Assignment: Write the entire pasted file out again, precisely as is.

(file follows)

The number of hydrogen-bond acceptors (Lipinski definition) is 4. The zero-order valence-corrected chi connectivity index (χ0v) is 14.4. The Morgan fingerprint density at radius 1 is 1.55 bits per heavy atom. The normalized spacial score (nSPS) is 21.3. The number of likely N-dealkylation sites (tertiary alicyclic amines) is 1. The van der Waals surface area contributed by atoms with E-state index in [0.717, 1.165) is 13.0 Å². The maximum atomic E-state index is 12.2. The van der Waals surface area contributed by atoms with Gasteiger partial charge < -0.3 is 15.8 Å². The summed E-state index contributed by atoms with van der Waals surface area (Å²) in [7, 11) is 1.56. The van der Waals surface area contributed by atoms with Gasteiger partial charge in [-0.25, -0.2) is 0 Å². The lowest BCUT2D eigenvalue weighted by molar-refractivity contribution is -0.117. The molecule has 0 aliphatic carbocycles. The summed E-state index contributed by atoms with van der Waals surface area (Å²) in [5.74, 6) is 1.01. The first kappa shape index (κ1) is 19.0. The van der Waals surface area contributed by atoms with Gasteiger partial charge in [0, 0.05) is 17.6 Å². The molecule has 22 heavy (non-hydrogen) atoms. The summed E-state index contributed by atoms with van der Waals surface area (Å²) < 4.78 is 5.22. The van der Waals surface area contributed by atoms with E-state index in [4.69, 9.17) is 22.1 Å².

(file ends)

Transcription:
The number of hydrogen-bond acceptors (Lipinski definition) is 4. The zero-order valence-corrected chi connectivity index (χ0v) is 14.4. The Morgan fingerprint density at radius 1 is 1.55 bits per heavy atom. The normalized spacial score (nSPS) is 21.3. The number of likely N-dealkylation sites (tertiary alicyclic amines) is 1. The van der Waals surface area contributed by atoms with E-state index in [0.717, 1.165) is 13.0 Å². The maximum atomic E-state index is 12.2. The van der Waals surface area contributed by atoms with Gasteiger partial charge < -0.3 is 15.8 Å². The summed E-state index contributed by atoms with van der Waals surface area (Å²) in [7, 11) is 1.56. The van der Waals surface area contributed by atoms with Gasteiger partial charge in [-0.25, -0.2) is 0 Å². The lowest BCUT2D eigenvalue weighted by molar-refractivity contribution is -0.117. The molecule has 0 aliphatic carbocycles. The summed E-state index contributed by atoms with van der Waals surface area (Å²) in [5.74, 6) is 1.01. The first kappa shape index (κ1) is 19.0. The van der Waals surface area contributed by atoms with Gasteiger partial charge in [0, 0.05) is 17.6 Å². The molecule has 22 heavy (non-hydrogen) atoms. The summed E-state index contributed by atoms with van der Waals surface area (Å²) < 4.78 is 5.22. The van der Waals surface area contributed by atoms with E-state index in [4.69, 9.17) is 22.1 Å².